Egyptian authorities closed down the Rafah border crossing on Saturday, after keeping it open for pilgrims returning to the Gaza Strip from Hajj in Saudi Arabia.
Director of the Gaza Border Crossings Maher Abu Subha told state-run MENA that the Egyptian side informed him that the crossing would be shut in both directions on Saturday.
The German Press Agency reported that the border crossing was shut indefinitely on Saturday after it was kept open for the past week for pilgrims who were returning from Saudi Arabia. To allow pilgrims to continue to return to Gaza, the crossing was kept open on Friday, although it is part of the weekend.
In late September, Egyptian authorities also decided to keep the crossing open for several days for pilgrims to travel from the Gaza Strip to Saudi Arabia for Hajj.
The Rafah border crossing connects the Gaza Strip to the outside world, since there are too many restrictions imposed on the Beit Hanoun (Erez) crossing, which is located at the Northern end of the strip and controlled by Israel.
The UN Office for the Coordination of Humanitarian Affairs (OCHA) released a two week report for the period 8 to 21 October, which said that the border crossing was open for seven of those 14 days. “Reports indicate that approximately 4,000 people are registered and waiting to travel to Egypt and abroad,” the report said.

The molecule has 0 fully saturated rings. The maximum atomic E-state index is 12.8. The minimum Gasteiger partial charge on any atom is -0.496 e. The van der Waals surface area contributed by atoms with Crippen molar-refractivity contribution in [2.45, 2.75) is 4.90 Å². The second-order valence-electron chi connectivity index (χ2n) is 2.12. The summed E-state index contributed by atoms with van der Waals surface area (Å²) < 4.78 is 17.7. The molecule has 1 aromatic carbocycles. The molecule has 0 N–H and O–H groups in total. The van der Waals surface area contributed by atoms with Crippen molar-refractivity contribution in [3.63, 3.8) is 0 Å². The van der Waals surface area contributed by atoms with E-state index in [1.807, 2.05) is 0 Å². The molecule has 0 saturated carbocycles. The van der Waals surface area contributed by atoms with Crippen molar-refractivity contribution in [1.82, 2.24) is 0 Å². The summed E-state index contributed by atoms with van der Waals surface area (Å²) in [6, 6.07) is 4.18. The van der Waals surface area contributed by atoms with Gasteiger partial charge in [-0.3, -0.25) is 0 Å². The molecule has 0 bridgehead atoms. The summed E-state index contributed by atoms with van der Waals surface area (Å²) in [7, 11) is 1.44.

The crossing was closed between 14 and 20 October. In September, the border crossing was shut for at least a week on two separate occasions. It was shut for seven days from 11 to 17 September and for eight days from 20 to 27 September.
Compared to June, the amount of goods transported through the illegal tunnels that connect Egypt to the Gaza “constitutes only 7.5% of the amount of goods that entered via the tunnels per day prior to June 2013,” the report said.
The strip, which has been under land, air and sea blockade since 2007 is also suffering from a fuel shortage, forcing the city’s power plant to operate at half capacity. Prior to June, around 1 million litres of fuel were transported into the strip every day; between 8 and 21 October, around 200,000 to 300,000 litres were transported daily.
There is also a shortage in construction material, resulting in a rise in prices. An average of 7,500 tonnes was transported daily into Gaza up to June. Only 100 to 150 tonnes were transported daily during the two week period of the OCHA report.
Since the ouster of former President Mohamed Morsi on 3 July, Egyptian authorities have repeatedly shut the Rafah border crossing. Egyptians authorities have often cited “security reasons” for the decision and have destroyed hundreds of the illegal underground tunnels that connect Gaza to Egypt since the ouster.
Disruptions in the opening and closing of the crossing primarily affect students who study in Egypt or go to universities elsewhere via Egypt, people who work and live outside Gaza and people with serious health conditions, like heart disease and cancer, who primarily rely on Egyptian hospitals for treatment.